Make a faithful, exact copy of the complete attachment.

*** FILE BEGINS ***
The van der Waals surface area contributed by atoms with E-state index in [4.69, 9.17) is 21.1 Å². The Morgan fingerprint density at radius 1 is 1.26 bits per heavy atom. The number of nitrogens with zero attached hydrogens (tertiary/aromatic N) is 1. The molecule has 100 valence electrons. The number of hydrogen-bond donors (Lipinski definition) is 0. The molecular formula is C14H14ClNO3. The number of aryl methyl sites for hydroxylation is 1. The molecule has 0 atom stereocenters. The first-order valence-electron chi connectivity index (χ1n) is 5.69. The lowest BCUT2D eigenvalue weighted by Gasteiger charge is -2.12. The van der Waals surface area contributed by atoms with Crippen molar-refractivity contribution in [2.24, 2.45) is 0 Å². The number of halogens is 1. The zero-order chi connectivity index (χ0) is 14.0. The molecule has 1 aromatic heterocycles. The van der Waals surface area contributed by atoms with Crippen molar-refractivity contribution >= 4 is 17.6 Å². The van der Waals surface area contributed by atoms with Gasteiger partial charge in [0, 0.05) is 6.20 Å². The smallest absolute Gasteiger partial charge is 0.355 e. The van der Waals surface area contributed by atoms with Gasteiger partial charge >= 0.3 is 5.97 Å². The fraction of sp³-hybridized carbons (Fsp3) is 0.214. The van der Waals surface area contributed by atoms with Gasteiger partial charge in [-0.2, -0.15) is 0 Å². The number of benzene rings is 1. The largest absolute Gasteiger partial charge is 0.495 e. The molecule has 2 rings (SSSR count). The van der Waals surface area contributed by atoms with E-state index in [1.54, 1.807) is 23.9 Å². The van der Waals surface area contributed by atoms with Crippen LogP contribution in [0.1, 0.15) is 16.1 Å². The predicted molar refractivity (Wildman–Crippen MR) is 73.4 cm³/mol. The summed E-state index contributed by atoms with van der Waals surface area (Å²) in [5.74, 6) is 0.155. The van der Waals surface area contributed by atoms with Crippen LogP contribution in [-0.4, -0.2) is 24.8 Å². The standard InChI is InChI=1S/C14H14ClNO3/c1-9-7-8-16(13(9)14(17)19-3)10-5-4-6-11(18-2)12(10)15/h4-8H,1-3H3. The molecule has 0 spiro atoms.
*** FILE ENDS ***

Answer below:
The van der Waals surface area contributed by atoms with E-state index in [4.69, 9.17) is 21.1 Å². The Morgan fingerprint density at radius 1 is 1.26 bits per heavy atom. The number of nitrogens with zero attached hydrogens (tertiary/aromatic N) is 1. The molecule has 100 valence electrons. The number of hydrogen-bond donors (Lipinski definition) is 0. The molecular formula is C14H14ClNO3. The number of aryl methyl sites for hydroxylation is 1. The molecule has 0 atom stereocenters. The first-order valence-electron chi connectivity index (χ1n) is 5.69. The lowest BCUT2D eigenvalue weighted by Gasteiger charge is -2.12. The van der Waals surface area contributed by atoms with Crippen molar-refractivity contribution in [2.24, 2.45) is 0 Å². The number of halogens is 1. The zero-order chi connectivity index (χ0) is 14.0. The molecule has 1 aromatic heterocycles. The van der Waals surface area contributed by atoms with Crippen molar-refractivity contribution >= 4 is 17.6 Å². The van der Waals surface area contributed by atoms with Gasteiger partial charge in [0, 0.05) is 6.20 Å². The smallest absolute Gasteiger partial charge is 0.355 e. The van der Waals surface area contributed by atoms with Gasteiger partial charge >= 0.3 is 5.97 Å². The fraction of sp³-hybridized carbons (Fsp3) is 0.214. The van der Waals surface area contributed by atoms with Gasteiger partial charge in [-0.2, -0.15) is 0 Å². The number of benzene rings is 1. The largest absolute Gasteiger partial charge is 0.495 e. The molecule has 2 rings (SSSR count). The van der Waals surface area contributed by atoms with E-state index in [1.54, 1.807) is 23.9 Å². The van der Waals surface area contributed by atoms with Crippen LogP contribution in [0.1, 0.15) is 16.1 Å². The predicted molar refractivity (Wildman–Crippen MR) is 73.4 cm³/mol. The summed E-state index contributed by atoms with van der Waals surface area (Å²) in [5.74, 6) is 0.155. The van der Waals surface area contributed by atoms with Crippen LogP contribution in [-0.4, -0.2) is 24.8 Å². The standard InChI is InChI=1S/C14H14ClNO3/c1-9-7-8-16(13(9)14(17)19-3)10-5-4-6-11(18-2)12(10)15/h4-8H,1-3H3. The molecule has 0 spiro atoms.